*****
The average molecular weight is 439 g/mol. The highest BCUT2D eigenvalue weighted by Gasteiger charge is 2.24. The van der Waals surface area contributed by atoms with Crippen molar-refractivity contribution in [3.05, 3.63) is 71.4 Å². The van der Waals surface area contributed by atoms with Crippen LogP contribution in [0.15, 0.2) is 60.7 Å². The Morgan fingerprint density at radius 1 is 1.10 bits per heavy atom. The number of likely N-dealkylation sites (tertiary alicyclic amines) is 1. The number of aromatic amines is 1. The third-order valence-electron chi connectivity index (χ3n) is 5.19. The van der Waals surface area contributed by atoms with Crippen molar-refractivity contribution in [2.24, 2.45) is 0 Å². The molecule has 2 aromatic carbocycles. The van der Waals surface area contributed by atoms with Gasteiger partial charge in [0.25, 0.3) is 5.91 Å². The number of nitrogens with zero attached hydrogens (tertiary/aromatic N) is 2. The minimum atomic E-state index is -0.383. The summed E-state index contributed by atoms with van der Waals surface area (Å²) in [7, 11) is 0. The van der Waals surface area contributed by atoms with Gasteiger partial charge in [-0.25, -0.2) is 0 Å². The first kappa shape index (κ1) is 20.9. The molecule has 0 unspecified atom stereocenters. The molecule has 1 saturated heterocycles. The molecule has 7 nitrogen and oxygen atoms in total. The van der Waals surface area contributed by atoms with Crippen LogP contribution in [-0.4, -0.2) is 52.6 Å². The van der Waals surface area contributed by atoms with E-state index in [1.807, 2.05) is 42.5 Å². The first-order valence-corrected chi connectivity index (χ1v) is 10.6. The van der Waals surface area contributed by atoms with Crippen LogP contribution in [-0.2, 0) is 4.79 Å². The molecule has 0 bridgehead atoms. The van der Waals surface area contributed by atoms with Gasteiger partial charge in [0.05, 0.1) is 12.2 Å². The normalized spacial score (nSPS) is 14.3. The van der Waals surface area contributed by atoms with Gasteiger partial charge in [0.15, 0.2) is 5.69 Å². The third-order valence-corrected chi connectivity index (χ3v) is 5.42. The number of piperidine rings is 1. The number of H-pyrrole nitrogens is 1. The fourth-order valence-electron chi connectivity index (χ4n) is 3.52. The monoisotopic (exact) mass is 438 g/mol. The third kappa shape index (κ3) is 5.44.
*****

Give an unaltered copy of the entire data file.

The average molecular weight is 439 g/mol. The highest BCUT2D eigenvalue weighted by Gasteiger charge is 2.24. The van der Waals surface area contributed by atoms with Crippen molar-refractivity contribution in [3.05, 3.63) is 71.4 Å². The van der Waals surface area contributed by atoms with Crippen LogP contribution in [0.15, 0.2) is 60.7 Å². The Morgan fingerprint density at radius 1 is 1.10 bits per heavy atom. The number of likely N-dealkylation sites (tertiary alicyclic amines) is 1. The number of aromatic amines is 1. The third-order valence-electron chi connectivity index (χ3n) is 5.19. The van der Waals surface area contributed by atoms with Crippen molar-refractivity contribution in [2.24, 2.45) is 0 Å². The molecule has 2 aromatic carbocycles. The van der Waals surface area contributed by atoms with Gasteiger partial charge in [0.25, 0.3) is 5.91 Å². The number of nitrogens with zero attached hydrogens (tertiary/aromatic N) is 2. The minimum atomic E-state index is -0.383. The summed E-state index contributed by atoms with van der Waals surface area (Å²) in [7, 11) is 0. The van der Waals surface area contributed by atoms with Gasteiger partial charge in [-0.25, -0.2) is 0 Å². The first kappa shape index (κ1) is 20.9. The molecule has 0 unspecified atom stereocenters. The molecule has 1 saturated heterocycles. The molecule has 7 nitrogen and oxygen atoms in total. The van der Waals surface area contributed by atoms with Crippen LogP contribution in [-0.4, -0.2) is 52.6 Å². The van der Waals surface area contributed by atoms with E-state index in [1.807, 2.05) is 42.5 Å². The first-order valence-corrected chi connectivity index (χ1v) is 10.6. The van der Waals surface area contributed by atoms with Crippen LogP contribution in [-0.2, 0) is 4.79 Å². The molecule has 0 bridgehead atoms. The van der Waals surface area contributed by atoms with Gasteiger partial charge in [0.05, 0.1) is 12.2 Å². The normalized spacial score (nSPS) is 14.3. The van der Waals surface area contributed by atoms with Gasteiger partial charge in [0.15, 0.2) is 5.69 Å². The third-order valence-corrected chi connectivity index (χ3v) is 5.42. The number of piperidine rings is 1. The number of H-pyrrole nitrogens is 1. The fourth-order valence-electron chi connectivity index (χ4n) is 3.52. The monoisotopic (exact) mass is 438 g/mol. The third kappa shape index (κ3) is 5.44.